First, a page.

HC Deb 28 March 1887 vol 312 cc1619-20
MR. T. M. HEALY (Longford, N.)

asked Mr. Attorney General for Ireland, now that the elder Walker (who murdered a policeman and soldier in Belfast, and shot a second policeman) has only been convicted of manslaughter by a Belfast jury, Can he state was the report correct that Judge Lawson on the former trial told the Tyrone jury, which disagreed, that they were bound to convict Walker of murder, and that he would not accept a verdict of manslaughter; or can he say what exactly took place on this subject, and what language the learned Judge used?

MR. W. JOHNSTON (Belfast, S.)

asked whether, in view of the imputation which had been cast upon Protestant jurors, the result of this trial was not sufficient to show that those imputations were unfounded?


Judge Lawson charged the jury that if they believed the evidence, they would be bound to convict the prisoner for murder. The Judge did not say that he would not accept a verdict of manslaughter, because that point was never raised, as the jury did not agree, and stated that there was no probability of their coming to an agreement. With reference to the Question of my hon. Friend (Mr. Johnston), the result of the trial has been already published in the newspapers.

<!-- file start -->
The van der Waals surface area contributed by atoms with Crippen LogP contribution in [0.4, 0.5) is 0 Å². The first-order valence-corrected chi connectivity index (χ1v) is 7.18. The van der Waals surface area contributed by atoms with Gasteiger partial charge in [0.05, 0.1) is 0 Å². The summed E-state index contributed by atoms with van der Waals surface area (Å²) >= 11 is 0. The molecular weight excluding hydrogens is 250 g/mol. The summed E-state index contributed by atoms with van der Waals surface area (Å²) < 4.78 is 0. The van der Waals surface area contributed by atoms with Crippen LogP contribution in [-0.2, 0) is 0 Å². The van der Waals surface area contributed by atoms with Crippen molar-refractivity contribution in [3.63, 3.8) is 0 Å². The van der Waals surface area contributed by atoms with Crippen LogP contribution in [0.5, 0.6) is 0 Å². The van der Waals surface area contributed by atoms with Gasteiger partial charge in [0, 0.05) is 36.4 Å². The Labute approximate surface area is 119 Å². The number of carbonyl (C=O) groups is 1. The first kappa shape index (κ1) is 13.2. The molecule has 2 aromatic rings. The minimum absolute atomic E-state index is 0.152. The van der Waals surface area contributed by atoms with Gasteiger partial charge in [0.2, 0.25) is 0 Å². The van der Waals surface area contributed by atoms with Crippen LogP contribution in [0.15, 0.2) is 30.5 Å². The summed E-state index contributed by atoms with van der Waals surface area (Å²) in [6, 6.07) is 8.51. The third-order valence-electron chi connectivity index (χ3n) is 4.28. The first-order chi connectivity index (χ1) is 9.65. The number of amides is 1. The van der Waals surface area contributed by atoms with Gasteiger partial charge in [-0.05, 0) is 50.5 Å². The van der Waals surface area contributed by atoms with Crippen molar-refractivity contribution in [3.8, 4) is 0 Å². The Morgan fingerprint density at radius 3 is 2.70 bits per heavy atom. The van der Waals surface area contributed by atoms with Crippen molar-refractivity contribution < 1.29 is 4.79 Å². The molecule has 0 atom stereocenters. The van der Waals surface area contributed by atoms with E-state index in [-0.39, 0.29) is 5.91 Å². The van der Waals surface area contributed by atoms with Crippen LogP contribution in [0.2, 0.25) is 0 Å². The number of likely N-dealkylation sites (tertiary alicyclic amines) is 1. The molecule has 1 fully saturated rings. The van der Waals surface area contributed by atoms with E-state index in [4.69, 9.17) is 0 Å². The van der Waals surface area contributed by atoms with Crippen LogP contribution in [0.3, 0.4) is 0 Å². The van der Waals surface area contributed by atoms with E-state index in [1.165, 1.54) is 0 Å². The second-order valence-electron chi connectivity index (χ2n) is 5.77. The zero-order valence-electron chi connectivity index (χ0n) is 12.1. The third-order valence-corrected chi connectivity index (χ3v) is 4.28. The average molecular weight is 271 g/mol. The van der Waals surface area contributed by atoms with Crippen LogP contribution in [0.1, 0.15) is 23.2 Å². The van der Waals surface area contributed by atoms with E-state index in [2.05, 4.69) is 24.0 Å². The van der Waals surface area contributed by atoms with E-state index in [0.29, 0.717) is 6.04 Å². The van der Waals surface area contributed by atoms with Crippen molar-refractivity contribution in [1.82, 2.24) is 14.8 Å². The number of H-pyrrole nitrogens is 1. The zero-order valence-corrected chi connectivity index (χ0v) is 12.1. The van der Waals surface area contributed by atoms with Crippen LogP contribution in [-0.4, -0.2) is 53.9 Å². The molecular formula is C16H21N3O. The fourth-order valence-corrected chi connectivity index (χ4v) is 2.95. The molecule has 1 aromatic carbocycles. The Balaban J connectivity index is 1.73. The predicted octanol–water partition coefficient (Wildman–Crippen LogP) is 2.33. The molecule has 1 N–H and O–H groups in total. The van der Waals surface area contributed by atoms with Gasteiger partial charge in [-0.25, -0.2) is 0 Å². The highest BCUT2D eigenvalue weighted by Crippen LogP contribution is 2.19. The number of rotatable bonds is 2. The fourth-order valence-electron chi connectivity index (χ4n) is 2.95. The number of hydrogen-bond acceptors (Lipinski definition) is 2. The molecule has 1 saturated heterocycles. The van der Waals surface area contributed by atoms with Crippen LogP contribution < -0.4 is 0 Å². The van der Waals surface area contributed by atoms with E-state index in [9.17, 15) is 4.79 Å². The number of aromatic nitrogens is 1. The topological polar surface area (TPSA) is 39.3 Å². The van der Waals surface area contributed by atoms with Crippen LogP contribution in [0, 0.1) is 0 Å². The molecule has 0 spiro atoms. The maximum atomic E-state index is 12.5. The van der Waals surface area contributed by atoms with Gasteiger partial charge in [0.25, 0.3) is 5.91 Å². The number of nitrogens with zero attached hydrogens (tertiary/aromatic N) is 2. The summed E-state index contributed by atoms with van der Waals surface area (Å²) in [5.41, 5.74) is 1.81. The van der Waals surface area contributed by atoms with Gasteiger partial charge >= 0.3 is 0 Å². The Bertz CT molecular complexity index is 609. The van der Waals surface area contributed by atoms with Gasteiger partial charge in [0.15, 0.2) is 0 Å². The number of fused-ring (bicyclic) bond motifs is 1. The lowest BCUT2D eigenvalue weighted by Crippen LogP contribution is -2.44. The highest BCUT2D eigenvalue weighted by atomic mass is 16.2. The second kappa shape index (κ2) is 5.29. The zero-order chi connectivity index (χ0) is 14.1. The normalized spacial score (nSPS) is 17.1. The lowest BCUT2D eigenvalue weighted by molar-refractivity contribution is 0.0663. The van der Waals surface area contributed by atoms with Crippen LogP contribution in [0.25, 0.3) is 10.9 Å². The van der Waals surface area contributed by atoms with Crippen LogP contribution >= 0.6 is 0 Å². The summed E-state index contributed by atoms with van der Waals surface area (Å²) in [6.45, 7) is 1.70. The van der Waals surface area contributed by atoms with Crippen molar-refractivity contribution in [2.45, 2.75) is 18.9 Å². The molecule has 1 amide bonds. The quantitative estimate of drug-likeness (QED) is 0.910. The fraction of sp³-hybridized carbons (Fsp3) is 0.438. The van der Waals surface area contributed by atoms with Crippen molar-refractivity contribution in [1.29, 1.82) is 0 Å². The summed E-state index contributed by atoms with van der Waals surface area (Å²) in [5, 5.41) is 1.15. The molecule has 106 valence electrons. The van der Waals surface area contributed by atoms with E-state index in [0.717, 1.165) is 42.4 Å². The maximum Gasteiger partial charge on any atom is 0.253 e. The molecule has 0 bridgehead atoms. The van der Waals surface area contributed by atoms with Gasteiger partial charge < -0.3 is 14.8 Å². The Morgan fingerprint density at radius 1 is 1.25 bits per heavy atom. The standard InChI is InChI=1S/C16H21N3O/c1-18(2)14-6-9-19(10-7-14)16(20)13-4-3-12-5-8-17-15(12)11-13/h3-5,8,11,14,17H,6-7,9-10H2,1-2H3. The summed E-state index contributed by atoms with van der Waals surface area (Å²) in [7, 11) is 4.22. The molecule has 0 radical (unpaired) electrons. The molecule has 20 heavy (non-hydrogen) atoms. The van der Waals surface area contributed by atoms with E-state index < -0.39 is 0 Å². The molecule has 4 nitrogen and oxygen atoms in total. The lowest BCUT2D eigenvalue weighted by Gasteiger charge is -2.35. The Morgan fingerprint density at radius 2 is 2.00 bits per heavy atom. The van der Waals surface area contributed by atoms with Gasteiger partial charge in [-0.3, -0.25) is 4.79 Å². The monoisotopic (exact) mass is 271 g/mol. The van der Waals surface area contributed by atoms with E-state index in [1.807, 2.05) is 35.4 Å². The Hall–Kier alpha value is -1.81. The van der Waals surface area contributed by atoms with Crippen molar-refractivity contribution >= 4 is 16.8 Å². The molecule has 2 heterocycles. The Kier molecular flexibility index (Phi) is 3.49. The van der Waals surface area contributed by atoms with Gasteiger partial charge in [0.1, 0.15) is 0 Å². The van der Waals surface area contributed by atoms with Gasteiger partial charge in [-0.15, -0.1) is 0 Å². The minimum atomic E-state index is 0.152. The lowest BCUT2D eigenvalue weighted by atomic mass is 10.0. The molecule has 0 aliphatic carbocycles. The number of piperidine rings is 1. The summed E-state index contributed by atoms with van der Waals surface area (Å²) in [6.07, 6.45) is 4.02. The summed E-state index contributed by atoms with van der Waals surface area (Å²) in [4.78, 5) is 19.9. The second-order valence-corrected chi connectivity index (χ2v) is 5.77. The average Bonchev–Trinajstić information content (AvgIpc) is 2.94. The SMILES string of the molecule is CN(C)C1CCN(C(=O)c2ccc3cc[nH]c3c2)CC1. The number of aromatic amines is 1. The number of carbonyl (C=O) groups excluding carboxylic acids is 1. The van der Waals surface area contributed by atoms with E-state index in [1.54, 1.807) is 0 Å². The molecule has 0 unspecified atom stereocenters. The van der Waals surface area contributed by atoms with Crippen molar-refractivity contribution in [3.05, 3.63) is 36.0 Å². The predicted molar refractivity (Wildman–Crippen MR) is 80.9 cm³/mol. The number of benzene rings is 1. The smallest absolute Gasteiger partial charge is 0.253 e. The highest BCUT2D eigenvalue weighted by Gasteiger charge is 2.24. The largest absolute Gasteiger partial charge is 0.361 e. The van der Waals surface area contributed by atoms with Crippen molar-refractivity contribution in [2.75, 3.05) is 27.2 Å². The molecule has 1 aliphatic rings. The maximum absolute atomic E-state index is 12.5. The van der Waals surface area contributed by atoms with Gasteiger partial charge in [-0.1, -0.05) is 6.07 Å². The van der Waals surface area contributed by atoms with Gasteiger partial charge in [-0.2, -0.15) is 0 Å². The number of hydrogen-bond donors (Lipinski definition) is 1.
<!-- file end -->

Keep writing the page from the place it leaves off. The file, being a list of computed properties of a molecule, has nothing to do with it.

MR. T. M. HEALY (Longford, N.)

In consequence of the answer of the right hon. and learned Gentleman, I beg to give Notice that I shall, at the earliest moment, call attention to the scandalous conduct of the Crown in reference to the trial of these two men.


Order, order! The hon. and learned Gentleman is well aware that that term would not be permitted in a Motion or Question.


I beg to give Notice that, at the earliest moment, I shall call attention to the conduct of the Government in relation to the trial of these two men, and shall charge them with deliberately conniving at the escape of these two murderers from justice